Changes in Skin Color During Pregnancy

Almost all pregnant women experience at least one skin change during pregnancy

Pregnant woman standing in the sun, leaning against a tree
Credits: "Egor105 at Pixabay.com"

Did you know that almost all pregnant women experience at least one skin change during pregnancy? In this article, we’ll explain the most common skin color changes experienced during pregnancy and share tips and treatments to keep them feeling and looking their best during this exciting time.

 

Melasma 

What is it?

Dark and hyperpigmented patches on the face. This usually affects pregnant women of darker skin color, but can affect anyone. It can even occur men and non-pregnant women.

Why does it happen?

There are many reasons as to why melasma occurs that include a combination of multiple factors. We know that UV radiation (sun exposure), hormone changes during pregnancy, genetics, certain drugs, and thyroid disorders can all play a role. Melasma doesn’t occur in all pregnant women, and even those who have frequent sun exposure will not always develop this condition. However, with the right mix of genes and melasma-causing hormones or exposures, the pigment-producing melanocytes can go into overdrive, leaving unwanted dark patches.  

How do you treat it?

Most dermatologists may recommend waiting to treat melasma until post-pregnancy. However, since UV radiation and sunlight can make melasma worse, wearing sunscreen (at least SPF 30) to protect skin from aging and to avoid worsening melasma.  For those who want to start treating melasma early, there are a few topical treatments that are generally considered safe during pregnancy. These include kojic acid, glycolic acid, and azelaic acid. Pregnant women need not worry, these aren’t the only treatment options forever.  After pregnancy, there are many melasma treatments, including hydroquinone cream, triple combination cream therapy, chemical peels, and laser/light therapy.

 

Striae Gravidarum (Stretch Marks)

What is it?

This is commonly referred to as “stretch marks,” a very common, frustrating condition during pregnancy. At first, stretch marks will appear as a deep red or purple mark. Over time, they turn into a paler and possibly permanent while marks. Their most common location is the abdomen, but they can occur on the breasts, hips, and legs as well.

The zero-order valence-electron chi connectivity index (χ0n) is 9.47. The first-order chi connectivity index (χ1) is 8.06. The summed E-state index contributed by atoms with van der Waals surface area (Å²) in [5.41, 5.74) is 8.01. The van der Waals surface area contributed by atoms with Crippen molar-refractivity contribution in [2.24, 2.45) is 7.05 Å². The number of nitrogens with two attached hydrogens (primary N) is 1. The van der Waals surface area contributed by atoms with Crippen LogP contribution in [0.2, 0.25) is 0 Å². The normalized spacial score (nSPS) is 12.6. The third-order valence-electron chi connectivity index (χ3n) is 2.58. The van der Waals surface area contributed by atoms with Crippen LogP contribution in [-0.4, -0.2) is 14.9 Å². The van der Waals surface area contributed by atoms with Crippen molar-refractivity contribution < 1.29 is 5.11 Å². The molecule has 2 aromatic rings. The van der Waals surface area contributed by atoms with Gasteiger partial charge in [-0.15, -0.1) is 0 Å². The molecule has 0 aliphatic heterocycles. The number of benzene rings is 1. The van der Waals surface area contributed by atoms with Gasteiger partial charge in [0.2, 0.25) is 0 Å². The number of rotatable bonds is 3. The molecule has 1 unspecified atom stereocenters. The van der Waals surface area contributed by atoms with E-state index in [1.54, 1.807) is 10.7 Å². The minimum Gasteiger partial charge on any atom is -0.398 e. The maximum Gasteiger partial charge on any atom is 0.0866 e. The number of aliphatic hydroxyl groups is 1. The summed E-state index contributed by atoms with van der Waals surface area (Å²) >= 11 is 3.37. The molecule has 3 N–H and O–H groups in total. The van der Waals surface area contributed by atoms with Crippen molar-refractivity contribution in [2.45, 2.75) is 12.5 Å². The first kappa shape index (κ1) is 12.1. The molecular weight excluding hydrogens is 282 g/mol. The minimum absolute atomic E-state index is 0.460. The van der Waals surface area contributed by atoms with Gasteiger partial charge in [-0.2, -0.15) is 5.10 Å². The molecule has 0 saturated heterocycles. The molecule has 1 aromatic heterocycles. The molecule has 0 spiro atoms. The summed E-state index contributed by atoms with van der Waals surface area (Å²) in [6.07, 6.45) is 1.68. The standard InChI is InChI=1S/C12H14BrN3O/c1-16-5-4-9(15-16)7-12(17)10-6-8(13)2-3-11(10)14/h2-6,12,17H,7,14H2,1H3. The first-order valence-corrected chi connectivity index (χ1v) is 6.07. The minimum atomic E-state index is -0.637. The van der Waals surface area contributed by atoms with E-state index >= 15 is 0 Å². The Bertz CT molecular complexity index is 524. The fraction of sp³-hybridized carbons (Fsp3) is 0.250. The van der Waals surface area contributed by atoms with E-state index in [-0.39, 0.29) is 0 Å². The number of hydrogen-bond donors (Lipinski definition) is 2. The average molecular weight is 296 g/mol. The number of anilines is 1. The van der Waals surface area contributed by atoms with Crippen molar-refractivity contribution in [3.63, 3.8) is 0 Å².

Why does it happen?

Unfortunately, there is no clear or definite scientific explanation for why this condition occurs. However, it most likely has something to do with changing hormones and the extreme stretching of skin that occurs during this time. Collagen and elastin, proteins that help the skin stay firm and youthful, can be affected by the extra hormones surging through the body during pregnancy. This means that skin may become more susceptible to stretching and the damage that ensues. There are other factors that play into stretch marks as well, genetics being one of them. If a woman has had stretch marks in the past, or if they have a family history of stretch marks, there’s a higher chance that she will be dealing with them too.

How do you treat it?

Many treatments have been suggested for stretch marks. Unfortunately, these treatments have not been shown to work all the time. This means there isn’t one stretch mark silver bullet that a dermatologist or doctor can prescribe. The following is a list of treatments that have been used in the past, but have not necessarily made stretch marks disappear altogether:

  • Tretinoin
  • Trofolastin
  • Alphastria
  • Cocoa butter
  • Olive oil
  • Silicone gel

Further, laser therapy is a new advanced method of treating stretch marks after pregnancy. Lasers have been used safely for many other conditions, from zapping warts to removing unwanted hair. Unfortunately, their safety during pregnancy is unknown, so there are no formal recommendations for their use. An expectant mother should consult an experienced professional, such as a dermatologist, about the safety of lasers with her skin color, as side effects can sometimes be worse in those with a darker skin tone.

 

Hyperpigmentation (Skin Darkening)

What is it?

Hyperpigmentation is basically too much color, usually in the wrong places. In pregnancy, specific areas on the body start to slowly darken. It is reported that around 90% of women experience this condition during pregnancy. Common areas affected include the areola and the midline of the abdomen. Hyperpigmentation also occurs in the armpits, labia of the genitals, inner thighs, and the anal area. Moles have also been thought to darken during pregnancy, but researchers have recently reported that this is not necessarily true

Why does it happen?

The exact causes of hyperpigmentation are still being researched, but the changes in hormones are thought to create an environment where the color-producing cells in skin go into overdrive, make more pigment, and then transfer this extra pigment right to the surrounding surface of the skin.  

Treatment options

Many of the darkened areas will improve shortly after pregnancy, however, this is not always the case. Sometimes these changes last for years post-pregnancy. Currently, there is no recommended therapy for hyperpigmentation since, more often than not, the darkened areas will lighten on their own after your body returns to its pre-pregnancy state.

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